How Catholics can thwart the paganism of our age and properly celebrate New Year’s
December 24, 2020 (LifeSiteNews) — The end of the calendar year is a time when a certain melancholy tends to grip people, since it puts before our faces the inevitable passage of time that brings death ever closer. This momentary awareness of the evanescence of all things at least partly explains why there is so much merrymaking that often ends in drunkenness, stupor. Nothing is easier, it seems, than drinking away mortality, which is as effective an “antidote” as gulping down blood-thinning pills while bleeding.
St. John Chrysostom, that fearless preacher of the early Church, frequently reminded the Christians of Antioch that they needed to abandon the ways of their pagan neighbors and embrace a more moderate, but for that reason more joyful, way of life (this much the ancient Stoics, Epicureans, and Christians had in common). Like all the Church Fathers, he was familiar with the widespread phenomenon of more-or-less committed believers succumbing to the boisterous peer pressure of their unbelieving compatriots — the social recidivism by which, even against our conscience and our better selves, we go along with the bad customs of our times.
Here is what the golden-mouthed archbishop had to say:
Unhappy those houses which are but little removed from resorts of pleasure. Let all such things, I beseech you, be removed from among you. Let the houses of the Christian, and of the baptised, be free from the devil’s chorus: let it be refined, hospitable, and sanctified by earnest prayer: let you come together for psalms and hymns and spiritual singing. Let the word of God, and the sign of Christ, be in your heart, and on your lips and brow, in your eating and in your drinking, in your conversations, at the baths, in your chambers, in your coming and in your going, in joy and in sadness; so that according to the teaching of the most blessed Paul: whether you eat or drink, or whatever else you do, do all in the Name of Our Lord Jesus Christ (1 Cor. 1:31; Col. 3:17), Who has called you to His grace. For it is He that has given you pardon for your past offences, and promises you reward for your amended lives.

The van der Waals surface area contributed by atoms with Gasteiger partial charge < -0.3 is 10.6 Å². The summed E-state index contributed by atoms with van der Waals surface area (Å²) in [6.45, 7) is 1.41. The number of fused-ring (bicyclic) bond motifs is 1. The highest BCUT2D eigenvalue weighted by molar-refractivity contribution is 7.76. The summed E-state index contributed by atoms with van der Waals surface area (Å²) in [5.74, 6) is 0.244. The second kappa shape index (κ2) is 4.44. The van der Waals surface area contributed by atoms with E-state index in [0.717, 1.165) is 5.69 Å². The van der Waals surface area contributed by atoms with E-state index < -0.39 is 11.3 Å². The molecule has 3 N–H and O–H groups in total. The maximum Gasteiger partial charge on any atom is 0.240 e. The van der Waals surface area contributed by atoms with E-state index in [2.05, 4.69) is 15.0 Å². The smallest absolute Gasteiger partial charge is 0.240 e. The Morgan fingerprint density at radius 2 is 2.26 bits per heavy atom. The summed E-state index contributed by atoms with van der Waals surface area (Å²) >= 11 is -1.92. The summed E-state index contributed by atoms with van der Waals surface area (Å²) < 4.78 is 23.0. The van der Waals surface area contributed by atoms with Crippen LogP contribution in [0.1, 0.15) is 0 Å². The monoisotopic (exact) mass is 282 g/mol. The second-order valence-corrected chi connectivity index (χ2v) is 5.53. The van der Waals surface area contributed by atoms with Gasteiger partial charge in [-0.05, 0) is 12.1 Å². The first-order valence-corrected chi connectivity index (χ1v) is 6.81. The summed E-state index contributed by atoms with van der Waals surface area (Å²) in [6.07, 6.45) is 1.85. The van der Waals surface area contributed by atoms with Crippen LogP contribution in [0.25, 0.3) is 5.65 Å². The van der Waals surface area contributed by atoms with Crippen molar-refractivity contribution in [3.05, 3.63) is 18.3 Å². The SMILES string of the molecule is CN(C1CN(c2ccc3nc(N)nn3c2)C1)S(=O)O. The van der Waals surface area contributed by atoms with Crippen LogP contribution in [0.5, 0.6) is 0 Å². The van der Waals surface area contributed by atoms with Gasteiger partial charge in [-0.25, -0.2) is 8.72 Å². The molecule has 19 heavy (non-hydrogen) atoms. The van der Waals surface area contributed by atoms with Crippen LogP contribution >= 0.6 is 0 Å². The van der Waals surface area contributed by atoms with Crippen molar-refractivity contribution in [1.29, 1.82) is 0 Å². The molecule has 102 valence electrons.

In her mighty centuries-long struggle with idolatry and heresy, the early Church took seriously her obligation to send up orthodox praises to the Lord on high holy days. This is an occupation fit for a king — namely, for each of the baptized. In an article at New Liturgical Movement, Gregory DiPippo notes that the early Christians were keenly aware that their manner of “ringing in the new year” was decisively different from that of the pagans who surrounded them and who lost no opportunity to indulge in hedonistic idol veneration.
The Roman Rite has preserved a few traces of the early Christian reaction to the pagan celebration of the New Year; in the traditional Ambrosian Rite, this aspect of the day is far more pronounced. At Vespers, Psalm 95 is sung with the antiphon “All the gods of the nations are demons; but our God made the heavens,” and Psalm 96 with the antiphon “Let all those who worship the idols be confounded, and those who glory in their statues.” The first prayer of Vespers and of the Mass reads, “Almighty and everlasting God, who commandest that those who share in thy table abstain from the banquets of the devil, grant, we ask, to thy people, that, casting away the taste of death-bearing profanity, we may come with pure minds to the feast of eternal salvation.” All seven of the antiphons of Matins, and most of those of Lauds, refer to the rejection of idol worship. In the Ambrosian rite, there are two readings before the Gospel; on the Circumcision, the first of these is the opening of the “letter of Jeremiah” (Baruch 6, 1–6 in the Vulgate), in which the prophet exhorts the people not to bow before the idols of the Babylonians. The great antiquity of this tradition is shown by the fact that this reading is preserved in the Ambrosian Missal in the text of the Old Latin version, rather than that of the Vulgate.